Son of Germaine dies in Iraq, remembered on Veterans Day


by Howard Applegate

    A chill hung in the air around Bagdhad on the morning of November 6th. According to his Oregon National Guard platoon mates, young P.F.C. Arlo Childers of Germaine teased them about their discomfort in the cold desert air. All of the soldiers, except Childers, are from the Willamette Valley.
    “He was always talking about Eastern Oregon and the Ochocos,” said Corporal Brenda Myers of Eugene. “He really loved it over there.”
    That morning was the last Corporal Myers, or the rest of his platoon would see Arlo Childers. He was killed when a roadside bomb exploded as his convoy passed on a treacherous section of highway into the city center.
    About 30 people turned out for a memorial service at the Methodist Church on Veterans Day.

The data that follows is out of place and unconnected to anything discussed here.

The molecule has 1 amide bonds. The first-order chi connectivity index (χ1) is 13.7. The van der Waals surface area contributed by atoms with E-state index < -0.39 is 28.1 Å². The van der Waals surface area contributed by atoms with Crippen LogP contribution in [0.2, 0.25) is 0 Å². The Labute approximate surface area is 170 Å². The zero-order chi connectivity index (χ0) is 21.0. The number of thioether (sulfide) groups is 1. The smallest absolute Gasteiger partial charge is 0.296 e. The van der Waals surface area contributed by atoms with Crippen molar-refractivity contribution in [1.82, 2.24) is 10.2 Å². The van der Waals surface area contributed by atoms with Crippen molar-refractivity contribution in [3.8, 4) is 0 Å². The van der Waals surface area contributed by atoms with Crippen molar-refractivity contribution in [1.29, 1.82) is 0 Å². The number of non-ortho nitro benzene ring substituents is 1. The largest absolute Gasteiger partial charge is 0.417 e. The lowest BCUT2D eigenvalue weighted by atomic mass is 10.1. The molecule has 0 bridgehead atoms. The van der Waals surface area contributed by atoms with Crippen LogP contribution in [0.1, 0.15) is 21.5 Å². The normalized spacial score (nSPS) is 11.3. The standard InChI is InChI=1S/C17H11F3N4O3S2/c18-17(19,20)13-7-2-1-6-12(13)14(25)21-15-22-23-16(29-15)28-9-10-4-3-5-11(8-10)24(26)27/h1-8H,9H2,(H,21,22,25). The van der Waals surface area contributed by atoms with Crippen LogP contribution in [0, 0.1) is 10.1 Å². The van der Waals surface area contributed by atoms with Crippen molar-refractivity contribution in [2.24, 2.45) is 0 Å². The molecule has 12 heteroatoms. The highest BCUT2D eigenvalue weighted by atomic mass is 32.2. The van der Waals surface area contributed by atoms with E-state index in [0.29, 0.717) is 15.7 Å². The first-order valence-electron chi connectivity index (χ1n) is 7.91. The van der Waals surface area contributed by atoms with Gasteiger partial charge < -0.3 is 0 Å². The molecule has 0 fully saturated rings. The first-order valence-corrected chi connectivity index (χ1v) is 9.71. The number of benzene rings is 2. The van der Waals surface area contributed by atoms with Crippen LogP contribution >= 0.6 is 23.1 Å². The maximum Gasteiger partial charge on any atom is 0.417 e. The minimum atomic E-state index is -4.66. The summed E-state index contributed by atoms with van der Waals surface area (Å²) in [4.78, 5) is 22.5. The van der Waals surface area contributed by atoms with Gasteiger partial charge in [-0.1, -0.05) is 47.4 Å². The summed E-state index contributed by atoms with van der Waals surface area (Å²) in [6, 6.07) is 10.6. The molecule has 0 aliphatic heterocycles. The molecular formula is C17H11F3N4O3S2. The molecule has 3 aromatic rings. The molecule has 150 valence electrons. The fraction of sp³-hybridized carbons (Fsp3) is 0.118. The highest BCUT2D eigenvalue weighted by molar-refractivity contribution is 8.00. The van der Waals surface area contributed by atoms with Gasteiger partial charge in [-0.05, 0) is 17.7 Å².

The service illustrated the division in this community, and the country at large, over the war in Iraq. After a patriotic speech by the young Childers’ uncle, urging the community to support our troops, the boy’s mother rose to speak.
    “We named him after Arlo Guthrie,” she said in tears, “Now, isn’t that ironic? Isn’t that damned ironic?”
    She was referring to the sixties folk-singer, whose song, “Alice’s Restaurant,” became a favorite of concientious objectors during the Vietnam War.
    Childers, who was buried November 12 at the Germaine Pioneer Cemetary, is survived by a young wife, Melissa and their 2 year old son Colin.

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